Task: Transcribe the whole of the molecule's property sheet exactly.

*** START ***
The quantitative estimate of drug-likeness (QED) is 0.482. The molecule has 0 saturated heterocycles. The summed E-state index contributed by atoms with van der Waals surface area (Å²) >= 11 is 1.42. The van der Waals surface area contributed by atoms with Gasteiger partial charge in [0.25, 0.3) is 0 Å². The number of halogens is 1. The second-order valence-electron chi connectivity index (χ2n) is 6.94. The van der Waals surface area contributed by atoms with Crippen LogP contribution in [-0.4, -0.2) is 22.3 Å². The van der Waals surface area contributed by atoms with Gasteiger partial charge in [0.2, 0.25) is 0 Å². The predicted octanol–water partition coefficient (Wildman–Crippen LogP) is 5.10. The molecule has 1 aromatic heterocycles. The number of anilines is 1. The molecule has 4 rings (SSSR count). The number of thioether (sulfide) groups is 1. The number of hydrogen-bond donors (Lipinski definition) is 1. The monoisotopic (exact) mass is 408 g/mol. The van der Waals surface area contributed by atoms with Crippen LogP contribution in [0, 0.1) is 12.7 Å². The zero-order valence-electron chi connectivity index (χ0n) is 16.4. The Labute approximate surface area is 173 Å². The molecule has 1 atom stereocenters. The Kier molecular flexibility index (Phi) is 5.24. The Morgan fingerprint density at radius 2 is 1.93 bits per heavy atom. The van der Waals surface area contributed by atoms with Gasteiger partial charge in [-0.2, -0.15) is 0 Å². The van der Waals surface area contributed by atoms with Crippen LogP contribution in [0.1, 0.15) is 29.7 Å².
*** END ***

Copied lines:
The quantitative estimate of drug-likeness (QED) is 0.482. The molecule has 0 saturated heterocycles. The summed E-state index contributed by atoms with van der Waals surface area (Å²) >= 11 is 1.42. The van der Waals surface area contributed by atoms with Gasteiger partial charge in [0.25, 0.3) is 0 Å². The number of halogens is 1. The second-order valence-electron chi connectivity index (χ2n) is 6.94. The van der Waals surface area contributed by atoms with Crippen LogP contribution in [-0.4, -0.2) is 22.3 Å². The van der Waals surface area contributed by atoms with Gasteiger partial charge in [0.2, 0.25) is 0 Å². The predicted octanol–water partition coefficient (Wildman–Crippen LogP) is 5.10. The molecule has 1 aromatic heterocycles. The number of anilines is 1. The molecule has 4 rings (SSSR count). The number of thioether (sulfide) groups is 1. The number of hydrogen-bond donors (Lipinski definition) is 1. The monoisotopic (exact) mass is 408 g/mol. The van der Waals surface area contributed by atoms with Crippen LogP contribution in [0, 0.1) is 12.7 Å². The zero-order valence-electron chi connectivity index (χ0n) is 16.4. The Labute approximate surface area is 173 Å². The molecule has 1 atom stereocenters. The Kier molecular flexibility index (Phi) is 5.24. The Morgan fingerprint density at radius 2 is 1.93 bits per heavy atom. The van der Waals surface area contributed by atoms with Gasteiger partial charge in [-0.2, -0.15) is 0 Å². The van der Waals surface area contributed by atoms with Crippen LogP contribution in [0.1, 0.15) is 29.7 Å².